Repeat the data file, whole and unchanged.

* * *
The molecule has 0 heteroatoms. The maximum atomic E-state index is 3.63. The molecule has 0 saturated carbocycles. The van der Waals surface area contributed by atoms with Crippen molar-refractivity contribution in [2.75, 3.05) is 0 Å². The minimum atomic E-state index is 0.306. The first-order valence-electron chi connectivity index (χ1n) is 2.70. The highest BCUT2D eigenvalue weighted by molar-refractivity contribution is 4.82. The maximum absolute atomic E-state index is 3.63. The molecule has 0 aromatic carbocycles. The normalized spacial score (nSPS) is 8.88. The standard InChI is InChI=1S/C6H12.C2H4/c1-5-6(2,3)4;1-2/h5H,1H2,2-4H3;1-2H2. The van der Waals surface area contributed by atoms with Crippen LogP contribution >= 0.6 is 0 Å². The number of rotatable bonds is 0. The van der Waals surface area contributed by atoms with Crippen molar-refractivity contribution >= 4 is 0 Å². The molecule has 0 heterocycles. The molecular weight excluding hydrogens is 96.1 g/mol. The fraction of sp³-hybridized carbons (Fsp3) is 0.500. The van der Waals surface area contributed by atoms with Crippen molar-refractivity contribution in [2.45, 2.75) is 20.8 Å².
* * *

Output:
The molecule has 0 heteroatoms. The maximum atomic E-state index is 3.63. The molecule has 0 saturated carbocycles. The van der Waals surface area contributed by atoms with Crippen molar-refractivity contribution in [2.75, 3.05) is 0 Å². The minimum atomic E-state index is 0.306. The first-order valence-electron chi connectivity index (χ1n) is 2.70. The highest BCUT2D eigenvalue weighted by molar-refractivity contribution is 4.82. The maximum absolute atomic E-state index is 3.63. The molecule has 0 aromatic carbocycles. The normalized spacial score (nSPS) is 8.88. The standard InChI is InChI=1S/C6H12.C2H4/c1-5-6(2,3)4;1-2/h5H,1H2,2-4H3;1-2H2. The van der Waals surface area contributed by atoms with Crippen LogP contribution >= 0.6 is 0 Å². The number of rotatable bonds is 0. The van der Waals surface area contributed by atoms with Crippen molar-refractivity contribution >= 4 is 0 Å². The molecule has 0 heterocycles. The molecular weight excluding hydrogens is 96.1 g/mol. The fraction of sp³-hybridized carbons (Fsp3) is 0.500. The van der Waals surface area contributed by atoms with Crippen molar-refractivity contribution in [2.45, 2.75) is 20.8 Å².